An easy way to relate counting to addition and subtraction.

Counting is a foundational math skill used at all levels.

Many adults still count to round up the cost of gas or to check the difference in sales prices between items at the grocery store.

This lesson will help your learner practice basic addition and subtraction problems but it can also be used as they begin tackling more complex problems.

Watch the video below to see how you can introduce counting on and back to the children in your life!

## Terms to know...

Addend(s): numbers that are being combined in an addition sentence. This is also called parts.

3 + 7 = 10

Sum: the answer in an addition sentence. This is also called the whole number

3 + 7 = 10

Minuend: the first number in a subtraction sentence.

10 - 7 = 3

Subtrahend: the number that is being taken away from the minuend.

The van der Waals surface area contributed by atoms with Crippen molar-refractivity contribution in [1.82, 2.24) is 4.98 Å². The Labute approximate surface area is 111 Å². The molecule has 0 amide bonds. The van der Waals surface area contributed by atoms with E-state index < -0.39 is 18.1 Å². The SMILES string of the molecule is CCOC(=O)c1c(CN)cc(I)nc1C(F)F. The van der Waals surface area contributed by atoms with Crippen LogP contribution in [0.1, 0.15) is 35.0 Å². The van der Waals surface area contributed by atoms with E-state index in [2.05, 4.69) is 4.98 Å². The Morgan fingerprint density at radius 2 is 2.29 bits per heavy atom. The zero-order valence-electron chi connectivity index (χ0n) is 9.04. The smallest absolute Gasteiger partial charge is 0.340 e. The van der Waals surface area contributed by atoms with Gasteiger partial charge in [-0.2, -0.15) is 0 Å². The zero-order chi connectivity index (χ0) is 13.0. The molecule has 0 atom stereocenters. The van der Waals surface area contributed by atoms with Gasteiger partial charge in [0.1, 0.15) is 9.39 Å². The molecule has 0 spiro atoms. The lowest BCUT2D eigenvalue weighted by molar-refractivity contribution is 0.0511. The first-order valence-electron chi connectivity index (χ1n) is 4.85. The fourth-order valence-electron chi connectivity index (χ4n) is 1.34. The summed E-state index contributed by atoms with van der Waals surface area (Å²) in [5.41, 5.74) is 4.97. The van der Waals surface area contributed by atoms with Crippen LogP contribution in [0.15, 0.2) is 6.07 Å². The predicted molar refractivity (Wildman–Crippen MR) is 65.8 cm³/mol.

10 - 7 = 3

Difference: the answer in a subtraction sentence

10 - 7 = 3

(kinder and first grade students are only expected to know addend, sum, and difference as vocabulary words)

Skill Level

Level 1

Materials

whiteboards or index cards

markers

flashcards

Process

Say "I'm going to show you a (addition or subtraction) sentence and we are going to use counting to solve it".

Show the child the problem and read it to them.

Say "I want you to write the larger number down". When they write the number tell them what it is called, for example, if you are solving an addition problem say "Great job! That is the bigger addend"

Say "What is the smaller number?" When they identify the smaller addend or subtrahend ask them to draw that amount of spaces next to their firs number.

Say "Okay now we are going to point at our larger number and say it, then we are going to count (up for addition or down for subtraction) to find our answer. While we count we are going to point on the blank spaces you drew. We will stop counting when we get to the last space that you drew". Make sure the learner understands the expectations and count with them.

Say "What was the last number we landed on? Great that is our answer!"

Practice this with your learner often and as they improve allow them opportunities to solve problems by themselves.

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